Today I’m doing a round-up of what a variety of experts in the children’s mental health field have to say about “hot topics” in their daily work. I found the responses insightful and they will certainly help me to move forward with what to cover on this blog.
Richard Selznick, PhD, is a psychologist and author of The Shut-Down Learner who works in New Jersey. He says, “While I’m not sure if I see this is a common concern among mental health professionals, one of the biggest issues that I see affecting children is their continually being asked to handle tasks (academic and non-academic) that they really can’t handle. Effectively, kids are being asked to swim in deeper waters than they are competent to manage. The assumption (not correct) among families and teachers is he/she isn’t trying enough. This leads to much stress in the family and insecurity in the child.”
Richard continues with this other excellent piece of advice: “Another thing I see these days is a general lack of patience with children. There is a great deal of yelling and reactivity from parent to child, much of which is unproductive. Kids need to be seen as works in progress – I try and encourage parents to think that ‘God isn’t done with the child yet.’ Usually, the message of patient encouragement is heard.”
Anne Ptasznik is a communications consultant/writer who has worked in mental health for 20 years. I’ve recently connected with Anne on Twitter. She says, “It is a particularly exciting time to be writing on this topic as the government has recently announced three-year funding for mental health and addiction services geared toward children and youth. It will be interesting to see how this develops. Access to these services for young people has always been a huge issue.”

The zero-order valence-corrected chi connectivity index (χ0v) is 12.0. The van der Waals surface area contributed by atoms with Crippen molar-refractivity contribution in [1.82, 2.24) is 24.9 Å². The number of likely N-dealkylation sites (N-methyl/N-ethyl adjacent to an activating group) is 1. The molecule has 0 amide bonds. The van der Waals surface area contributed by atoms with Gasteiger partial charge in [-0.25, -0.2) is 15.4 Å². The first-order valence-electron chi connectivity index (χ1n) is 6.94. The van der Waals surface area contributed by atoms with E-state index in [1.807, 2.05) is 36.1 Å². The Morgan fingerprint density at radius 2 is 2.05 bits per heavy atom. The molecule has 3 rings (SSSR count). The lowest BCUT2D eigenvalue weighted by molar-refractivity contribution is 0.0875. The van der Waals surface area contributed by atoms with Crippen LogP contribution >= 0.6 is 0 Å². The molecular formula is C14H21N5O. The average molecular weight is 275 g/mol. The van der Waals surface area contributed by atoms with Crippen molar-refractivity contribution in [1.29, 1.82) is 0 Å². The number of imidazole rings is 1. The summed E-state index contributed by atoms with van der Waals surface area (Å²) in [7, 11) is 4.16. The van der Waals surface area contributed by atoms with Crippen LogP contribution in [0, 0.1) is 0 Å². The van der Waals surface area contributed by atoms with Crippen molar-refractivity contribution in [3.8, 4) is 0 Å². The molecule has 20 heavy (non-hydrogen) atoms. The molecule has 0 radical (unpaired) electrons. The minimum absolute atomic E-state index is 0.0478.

Alyson Schafer is a well-known psychotherapist, author and parenting expert who has her own parenting show on Rogers TV. Catching her between appointments, Alyson offers that, “The biggest issue seems to be anxiety/depression in Canada. Also debates around ADHD and autism and [lot’s of talk] about attachment disorder.” She adds that in the US hot topics include debates over medicating for behaviour issues and social media apps (applications) that can promote bullying and cyber-bullying!
Finally, Sara Dimerman, a psychological associate, counsellor, and author, is an expert I turn to often when writing articles on parenting, education, development, health and children. Again, catching her between patient appointments and interviews, Sara shares her feedback on today’s most common issues in children’s mental health. “As always issues around anxiety are always big.” Sara adds that a constant in her practise is “helping kids cope with divorce and separation.”
Some of the answers I received made me nod my head while others were a surprise and, again, made me think about my kids and all of the children we know. What’s your take? What kinds of mental health issues do you see in your family or community these days? Did these answers surprise you and make you re-think your own parenting model?